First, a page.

- de la Torre A, Metivier A, Chu F, Laurens LML, Beck DAC, Pienkos PT, Lindstrom ME, Kaluzhnaya MG. Genome-scale metabolic reconstruction and theoretical investigation of methane conversión in Methylomicrobium buryatense strain 5G(B1). Microb Cell Fact. 2015;14:188.View ArticleGoogle Scholar
- Akberdin IR, Thompson M, Hamilton R, Desai N, Alexander D, Henard CA, Guarnieri MT, Kalyuzhnaya MG. Methane utilization in Methylomicrobium alcaliphilum 20ZR: a systems approach. Sci Rep. 2018;8:2512.View ArticleGoogle Scholar
- Baani M, Liesack W. Two isozymes of particulate methane monooxygenase with different methane oxidation kinetics are found in Methylocystis sp. strain SC2. Proc Natl Acad Sci USA. 2008;105:10203–8.View ArticleGoogle Scholar
- Pieja AJ, Sundstrom ER, Criddle CS. Poly-3-hydroxybutyrate metabolism in the type II methanotroph Methylocystis parvus OBBP. Appl Environ Microbiol. 2011;77:6012–9.View ArticleGoogle Scholar
- García-Pérez T, López JC, Passos F, Lebrero R, Revah S, Muñoz R. Simultaneous methane abatement and PHB production by Methylocystis hirsuta in a novel gas-recycling bubble column bioreactor. Chem Eng J. 2018;334:691–7.View ArticleGoogle Scholar
- Handrick R, Reinhardt S, Jendrossek D. Mobilization of poly(3-hydroxybutirate) in Ralstonia eutrophia. J Bacteriol. 2000;51:765–72.Google Scholar
- Del Cerro C, García JM, Rojas A, Tortajada M, Ramón D, Galán B, Prieto MA, García JL. Genome sequence of the methanotrophic poly-β-hydroxybutyrate producer Methylocystis parvus OBBP. J Bacteriol. 2012;194:5709–10.View ArticleGoogle Scholar
- Bordel S, Rodríguez E, Muñoz R. Genome sequence of Methylocystis hirsuta CSC1, a polyhydroxyalkanoate producing methanotroph. MicrobiologyOpen. 2018;7:e771.View ArticleGoogle Scholar
- Dam B, Dam S, Blom J, Liesack W. Genome analysis coupled with physiological studies reveals a diverse nitrogen metabolism in Methylocystis sp. strain SC2. PLoS ONE. 2012;8:e74767.View ArticleGoogle Scholar
- Kalyuzhnaya MG, Puri AW, Lidstrom ME. Metabolic engineering in methanotrophic bacteria. Metab Eng. 2015;29:142–52.View ArticleGoogle Scholar
- Vecherskaya M, Dijkema C, Ramírez Saad H, Stams AJM. Microaerobic and anaerobic metabolism of a Methylocystis parvus strain isolated from a denitrifying bioreactor. Environ Microbiol Rep. 2009;1:442–9.View ArticleGoogle Scholar
- Overbeek R, Olson R, Pusch GD, Olsen GJ, Davis JJ, Disz T, Edwards RA, Gerdes S, Parrello B, Shukla M, Vonstein V, Wattam AR, Xia F, Stevens R. The SEED and the rapid annotation of microbial genomes using subsystems technology (RAST). Nucleic Acids Res. 2014;42:D206–14.View ArticleGoogle Scholar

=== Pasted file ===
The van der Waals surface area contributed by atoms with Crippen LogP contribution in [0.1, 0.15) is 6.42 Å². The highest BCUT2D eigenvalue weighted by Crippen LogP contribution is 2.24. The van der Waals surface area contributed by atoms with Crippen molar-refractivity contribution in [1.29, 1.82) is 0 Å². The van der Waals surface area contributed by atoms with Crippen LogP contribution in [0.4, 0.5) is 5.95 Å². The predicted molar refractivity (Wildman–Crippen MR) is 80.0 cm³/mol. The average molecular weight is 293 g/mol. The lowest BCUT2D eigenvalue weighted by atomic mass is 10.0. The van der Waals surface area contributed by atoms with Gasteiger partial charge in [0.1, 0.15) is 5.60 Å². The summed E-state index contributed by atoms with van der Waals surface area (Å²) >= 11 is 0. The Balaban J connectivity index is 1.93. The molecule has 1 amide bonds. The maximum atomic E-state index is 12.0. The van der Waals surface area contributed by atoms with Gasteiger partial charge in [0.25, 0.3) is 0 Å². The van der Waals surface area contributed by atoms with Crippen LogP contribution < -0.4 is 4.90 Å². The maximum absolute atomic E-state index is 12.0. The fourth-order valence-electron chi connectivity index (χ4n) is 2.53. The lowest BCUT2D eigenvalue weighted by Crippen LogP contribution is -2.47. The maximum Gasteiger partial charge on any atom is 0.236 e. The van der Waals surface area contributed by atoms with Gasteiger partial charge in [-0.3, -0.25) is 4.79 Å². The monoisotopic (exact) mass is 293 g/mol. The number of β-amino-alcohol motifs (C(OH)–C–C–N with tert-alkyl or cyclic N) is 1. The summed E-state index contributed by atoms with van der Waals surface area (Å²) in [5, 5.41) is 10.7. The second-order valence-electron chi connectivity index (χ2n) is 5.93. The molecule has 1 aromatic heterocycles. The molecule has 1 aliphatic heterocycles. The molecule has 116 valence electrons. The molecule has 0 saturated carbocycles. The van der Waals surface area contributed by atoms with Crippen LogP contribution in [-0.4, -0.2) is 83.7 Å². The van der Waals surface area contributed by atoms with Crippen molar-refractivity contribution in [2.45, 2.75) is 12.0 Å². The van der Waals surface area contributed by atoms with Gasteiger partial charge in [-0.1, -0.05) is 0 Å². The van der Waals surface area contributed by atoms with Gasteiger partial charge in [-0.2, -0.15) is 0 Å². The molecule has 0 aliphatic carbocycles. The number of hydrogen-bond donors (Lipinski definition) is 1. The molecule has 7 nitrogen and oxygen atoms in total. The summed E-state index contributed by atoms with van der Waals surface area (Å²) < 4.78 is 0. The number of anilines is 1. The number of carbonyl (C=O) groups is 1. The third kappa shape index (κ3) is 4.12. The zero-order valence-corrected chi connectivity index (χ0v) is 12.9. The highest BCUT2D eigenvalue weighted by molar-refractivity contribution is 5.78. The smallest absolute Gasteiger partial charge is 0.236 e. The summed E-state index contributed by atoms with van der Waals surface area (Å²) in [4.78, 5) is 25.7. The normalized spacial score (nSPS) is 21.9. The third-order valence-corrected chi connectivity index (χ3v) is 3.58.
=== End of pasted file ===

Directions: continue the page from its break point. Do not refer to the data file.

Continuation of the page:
- Overbeek R, Begley T, Butler RM, Choudhuri JV, Chuang HY, Cohoon M, de Crécy-Lagard V, Diaz N, Disz T, Edwards R, Fonstein M, Frank ED, Gerdes S, Glass EM, Goesmann A, Hanson A, Iwata-Reuyl D, Jensen R, Jamshidi N, Krause L, Kubal M, Larsen N, Linke B, McHardy AC, Meyer F, Neuweger H, Olsen G, Olson R, Osterman A, Pornov V, Pusch GD, Rodionov DA, Rückert C, Steiner J, Stevens R, Thiele I, Vassieva O, Ye Y, Zagnitko O, Vonstein V. The subsystems approach to genome annotation and its use in the project to annotate 1000 genomes. Nucleic Acids Res. 2005;33:5691–702.View ArticleGoogle Scholar
- Bordel S, Rodíguez Y, Hakobyan A, Rodríguez E, Lebrero R, Muñoz R. Genome scale metabolic modeling reveals the metabolic potential of three Type II methanotrophs of the genus Methylocystis. Metab Eng. 2019;54:191–9.View ArticleGoogle Scholar
- Becker SA, Price ND, Palsson BO. Metabolite coupling in genome-scale metabolic networks. BMC Bioinform. 2006;7:111.View ArticleGoogle Scholar
- Culpepper MA, Rosenzweig AC. Architecture and active site of particulate methane monooxygenase. Crit Rev Biochem Mol Biol. 2012;47:483–92.View ArticleGoogle Scholar
- Edgard RC. MUSCLE: multiple sequence alignment with high accuracy and high throughput. Nucelic Acids Res. 2004;32:1792–7.View ArticleGoogle Scholar
- Korotkova N, Lindstrom ME. Connection between poly-beta-hydroxybutyrate biosynthesis and growth on C(1) and C(2) compounds in the methylotroph Methylobacterium extorquens AM1. J Bacteriol. 2001;183:1038–46.View ArticleGoogle Scholar
- Ebrahim A, Lerman JA, Palsson BO, Hyduke DR. COBRApy: constraints-based reconstruction and analysis for python. BMC Syst Biol. 2013;7:74.View ArticleGoogle Scholar
- Whittenbury R, Phillips KC, Wilkinson JF. Enrichment, isolation and some properties of methane-utilizing bacteria. J Gen Microbiol. 1970;61:205–18.View ArticleGoogle Scholar
- López JC, Arnáiz E, Merchán L, Lebrero R, Muñoz R. Biogas-based polyhydroxyalkanoates production by Methylocystis hirsuta: a step further in anaerobic digestión biorefineries. Chem Eng J. 2018;333:529–36.View ArticleGoogle Scholar
- López JC, Quijano G, Pérez R, Muñoz R. Assessing the influence of CH4 concentration during culture enrichment on the biodegradation kinetics and population structure. J Environ Manag. 2014;146:116–23.View ArticleGoogle Scholar